March Madness is an American phenomenon. Now, as more and more fans of the annual college basketball tournament flock to their tablets and mobile phones to consume the action, it's become a much more social and digital experience.
Several companies have taken notice and are trying innovative ways to take advantage of this trend—in both large and small ways.
Take search engine giant Google. Instead of driving traffic to popular sports sites like ESPN.com and CBSSports.com, they have embedded brackets into a range of searches. Whether you search "March Madness bracket" or "Results," your first result is the most updated bracket and score on Google.
(Read More: How to Win Your March Madness Pool)
It's an incremental but clever way to get some good numbers, and the more clicks on Google, the more money Google makes.
Twitter is taking an even bolder step. They have partnered with Turner Broadcasting, offering real-time game highlights to fans via the "@MarchMadness" Twitter handle.
Fans now have the ability not only to watch a highlight but also to clip it, tweet it and share it with their friends.
The "instant replay" concept was first introduced by Twitter last year with ESPN for college bowl football highlights. It has also been used for PAC 12 games and Premier League soccer.
"We have moved beyond the test run, and this is into full production audience engagement," said Mike Folgner, the CEO of SnappyTV, the company that provides the platform for the highlights.
(Read More: Watch Out for Hackers During March Madness)
To Folgner, it's one of those situations where the consumer gets something new, and the provider gets a potentially new revenue stream.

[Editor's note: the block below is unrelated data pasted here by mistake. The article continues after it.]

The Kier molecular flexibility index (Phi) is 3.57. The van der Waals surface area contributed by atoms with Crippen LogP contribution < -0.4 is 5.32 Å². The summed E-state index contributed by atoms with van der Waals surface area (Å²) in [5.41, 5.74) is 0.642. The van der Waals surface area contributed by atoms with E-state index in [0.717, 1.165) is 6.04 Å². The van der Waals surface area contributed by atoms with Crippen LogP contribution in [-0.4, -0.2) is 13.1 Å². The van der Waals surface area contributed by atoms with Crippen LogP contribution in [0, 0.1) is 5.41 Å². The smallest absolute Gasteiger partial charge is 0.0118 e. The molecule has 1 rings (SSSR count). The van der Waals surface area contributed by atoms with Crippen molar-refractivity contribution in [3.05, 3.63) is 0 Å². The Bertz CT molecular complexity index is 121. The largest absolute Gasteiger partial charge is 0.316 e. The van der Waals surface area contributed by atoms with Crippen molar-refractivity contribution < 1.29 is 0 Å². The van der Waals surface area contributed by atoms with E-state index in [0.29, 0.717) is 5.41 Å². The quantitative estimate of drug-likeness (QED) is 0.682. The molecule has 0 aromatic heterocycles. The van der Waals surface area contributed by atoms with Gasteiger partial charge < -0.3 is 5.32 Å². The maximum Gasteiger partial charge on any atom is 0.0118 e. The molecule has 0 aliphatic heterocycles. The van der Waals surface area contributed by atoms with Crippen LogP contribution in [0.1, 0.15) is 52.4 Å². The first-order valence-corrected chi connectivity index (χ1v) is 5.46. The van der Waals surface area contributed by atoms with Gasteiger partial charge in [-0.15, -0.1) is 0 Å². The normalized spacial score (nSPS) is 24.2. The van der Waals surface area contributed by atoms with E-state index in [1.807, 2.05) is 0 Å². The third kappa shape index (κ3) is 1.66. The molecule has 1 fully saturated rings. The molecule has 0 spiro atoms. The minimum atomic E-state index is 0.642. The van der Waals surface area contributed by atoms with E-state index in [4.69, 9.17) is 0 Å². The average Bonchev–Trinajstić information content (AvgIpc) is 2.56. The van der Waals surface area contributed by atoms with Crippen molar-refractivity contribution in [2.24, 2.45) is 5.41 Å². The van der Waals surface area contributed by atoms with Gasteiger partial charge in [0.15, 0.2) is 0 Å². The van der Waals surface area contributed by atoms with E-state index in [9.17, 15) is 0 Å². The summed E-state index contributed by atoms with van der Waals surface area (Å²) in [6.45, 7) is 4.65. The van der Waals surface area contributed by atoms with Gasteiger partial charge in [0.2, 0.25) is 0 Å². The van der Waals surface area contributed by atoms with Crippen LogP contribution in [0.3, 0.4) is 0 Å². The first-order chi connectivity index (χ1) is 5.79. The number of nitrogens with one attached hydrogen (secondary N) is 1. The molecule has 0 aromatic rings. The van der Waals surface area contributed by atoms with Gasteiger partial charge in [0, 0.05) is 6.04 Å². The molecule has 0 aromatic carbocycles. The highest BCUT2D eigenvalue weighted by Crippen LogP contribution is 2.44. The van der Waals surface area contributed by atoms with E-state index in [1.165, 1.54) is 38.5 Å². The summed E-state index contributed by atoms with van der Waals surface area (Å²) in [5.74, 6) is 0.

"For the audience, you get the experience where you are watching TV and get hit with the highlights immediately that you can share and engage with," he said. "For the content owner, you have this wonderful new distribution outlet and a new monetization opportunity to bring TV brand advertising into the social experience."
Neither Twitter, Turner or SnappyTV would comment on how many views these clips are getting, but "@MarchMadness" has steadily been increasing followers, currently at more than 120,000.
Another interesting evolution of March Madness in the digital world is YouTube.
ESPN pundit Bill Simmons has been live webcasting his commentary of the games from his living room. He tells you his thoughts, and is joined by friends like former hoop star Jalen Rose.
No ads have been sold by ESPN, as they admit that it's a trial run. But if traffic is good, that would be the likely next step. With low production costs—they have a camera in his living room!—and ESPN spending nothing on NCAA basketball rights, any ad sales would be straight profit.
(Read More: March Madness at the Office — Good for Productivity?)
Whether these new ways to consume the tournament take a bite out of CBS's coverage remains to be seen, but as viewers seek new and immediate ways to watch, discuss and share highlights, this could increase audience engagement and take March Madness to a whole new level.